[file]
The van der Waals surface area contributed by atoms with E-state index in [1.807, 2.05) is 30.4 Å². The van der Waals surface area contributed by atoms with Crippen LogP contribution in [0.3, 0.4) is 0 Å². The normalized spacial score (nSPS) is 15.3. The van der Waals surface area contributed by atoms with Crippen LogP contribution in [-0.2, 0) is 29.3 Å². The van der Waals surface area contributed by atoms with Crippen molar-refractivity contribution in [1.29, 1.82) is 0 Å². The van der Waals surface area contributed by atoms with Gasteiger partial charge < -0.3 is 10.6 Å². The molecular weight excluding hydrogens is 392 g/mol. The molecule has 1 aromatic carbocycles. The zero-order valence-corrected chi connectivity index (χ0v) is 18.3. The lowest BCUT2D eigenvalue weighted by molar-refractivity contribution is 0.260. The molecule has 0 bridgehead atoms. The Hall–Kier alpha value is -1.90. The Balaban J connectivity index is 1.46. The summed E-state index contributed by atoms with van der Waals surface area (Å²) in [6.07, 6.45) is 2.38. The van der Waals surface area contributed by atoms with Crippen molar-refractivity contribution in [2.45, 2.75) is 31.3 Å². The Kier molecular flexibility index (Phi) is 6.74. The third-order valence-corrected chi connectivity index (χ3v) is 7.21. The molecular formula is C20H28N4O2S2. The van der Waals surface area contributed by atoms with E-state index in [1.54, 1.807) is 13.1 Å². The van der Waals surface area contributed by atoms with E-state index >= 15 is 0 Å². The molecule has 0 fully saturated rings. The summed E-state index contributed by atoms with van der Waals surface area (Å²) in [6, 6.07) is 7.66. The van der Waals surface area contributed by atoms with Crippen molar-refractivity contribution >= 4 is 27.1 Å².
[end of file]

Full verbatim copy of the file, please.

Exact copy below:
The van der Waals surface area contributed by atoms with E-state index in [1.807, 2.05) is 30.4 Å². The van der Waals surface area contributed by atoms with Crippen LogP contribution in [0.3, 0.4) is 0 Å². The normalized spacial score (nSPS) is 15.3. The van der Waals surface area contributed by atoms with Crippen LogP contribution in [-0.2, 0) is 29.3 Å². The van der Waals surface area contributed by atoms with Crippen molar-refractivity contribution in [1.29, 1.82) is 0 Å². The van der Waals surface area contributed by atoms with Gasteiger partial charge < -0.3 is 10.6 Å². The molecular weight excluding hydrogens is 392 g/mol. The molecule has 1 aromatic carbocycles. The zero-order valence-corrected chi connectivity index (χ0v) is 18.3. The lowest BCUT2D eigenvalue weighted by molar-refractivity contribution is 0.260. The molecule has 0 bridgehead atoms. The Hall–Kier alpha value is -1.90. The Balaban J connectivity index is 1.46. The summed E-state index contributed by atoms with van der Waals surface area (Å²) in [6.07, 6.45) is 2.38. The van der Waals surface area contributed by atoms with Crippen molar-refractivity contribution in [2.45, 2.75) is 31.3 Å². The Kier molecular flexibility index (Phi) is 6.74. The third-order valence-corrected chi connectivity index (χ3v) is 7.21. The molecular formula is C20H28N4O2S2. The van der Waals surface area contributed by atoms with E-state index in [1.54, 1.807) is 13.1 Å². The van der Waals surface area contributed by atoms with E-state index >= 15 is 0 Å². The molecule has 0 fully saturated rings. The summed E-state index contributed by atoms with van der Waals surface area (Å²) in [6, 6.07) is 7.66. The van der Waals surface area contributed by atoms with Crippen molar-refractivity contribution >= 4 is 27.1 Å².